Can Norton 360 be trusted?

Can Norton 360 be trusted?

Summary: Symantec is about to launch Norton 360 in Australia but will marketing hype overtake quality features?

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Symantec is about to launch Norton 360 in Australia and although the product seems to have some interesting features, it will take more than marketing hype to persuade me that the company has stopped making bloated and unreliable software.

Following Microsoft's lead, Symantec is about to launch an all-in-one security suite designed to protect SOHO users from threats such as Trojans, viruses, spyware and phishing.

The package goes one step further than Microsoft's OneCare Live offering because it provides 2GB of off-site backup space -- allowing very important files to be automatically duplicated on Symantec's servers for safekeeping.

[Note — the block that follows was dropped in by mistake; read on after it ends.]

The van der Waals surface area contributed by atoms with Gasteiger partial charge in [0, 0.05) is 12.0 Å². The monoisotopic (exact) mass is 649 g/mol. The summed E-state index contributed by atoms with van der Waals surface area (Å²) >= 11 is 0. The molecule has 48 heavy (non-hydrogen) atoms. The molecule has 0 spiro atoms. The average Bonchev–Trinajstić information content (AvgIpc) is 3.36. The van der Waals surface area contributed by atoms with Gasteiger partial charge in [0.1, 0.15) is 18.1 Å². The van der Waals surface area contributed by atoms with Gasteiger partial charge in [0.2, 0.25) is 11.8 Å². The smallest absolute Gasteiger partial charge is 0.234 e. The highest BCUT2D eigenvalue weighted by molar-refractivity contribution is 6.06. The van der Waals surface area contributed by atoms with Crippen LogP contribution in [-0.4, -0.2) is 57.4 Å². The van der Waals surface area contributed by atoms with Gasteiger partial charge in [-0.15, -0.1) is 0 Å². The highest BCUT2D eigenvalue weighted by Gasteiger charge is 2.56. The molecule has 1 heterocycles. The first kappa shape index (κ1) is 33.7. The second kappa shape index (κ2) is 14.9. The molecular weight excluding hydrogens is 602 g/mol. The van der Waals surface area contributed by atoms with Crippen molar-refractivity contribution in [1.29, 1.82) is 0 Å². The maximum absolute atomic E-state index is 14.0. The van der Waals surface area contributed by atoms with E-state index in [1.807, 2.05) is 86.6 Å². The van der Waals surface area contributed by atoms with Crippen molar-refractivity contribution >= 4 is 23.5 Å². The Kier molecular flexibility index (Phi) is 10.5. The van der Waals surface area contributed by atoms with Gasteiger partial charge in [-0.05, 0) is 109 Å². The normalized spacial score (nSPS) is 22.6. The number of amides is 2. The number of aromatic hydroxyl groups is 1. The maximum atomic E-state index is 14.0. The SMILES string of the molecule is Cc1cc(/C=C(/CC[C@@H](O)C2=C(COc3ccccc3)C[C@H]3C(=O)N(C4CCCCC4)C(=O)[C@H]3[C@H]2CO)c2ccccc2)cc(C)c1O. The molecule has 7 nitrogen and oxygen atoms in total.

However, over the years I have witnessed Symantec launch umpteen versions of its Norton Antivirus and Internet Security products. Each year the company boasts how it is the most trusted name in security and how its products keep millions of users safe.

The problem is that whenever I write about a Norton product, my e-mail inbox becomes inundated with people sharing their bad experiences and loathing of all products that come in those little yellow boxes.

Symantec has brushed off these complaints by saying I only get such a reaction because of the sheer number of people that use Norton products. In actual fact, I am told, the vast majority of Symantec's customers are very satisfied.

Unfortunately for Symantec, I have years of experience using its security products and have spent a significant proportion of my time helping people try and rid their systems of the dreaded software. Virtually everyone I know that came into contact with Norton Antivirus or one of its counterparts would complain about the user interface, massive resource requirements and lack of actual protection.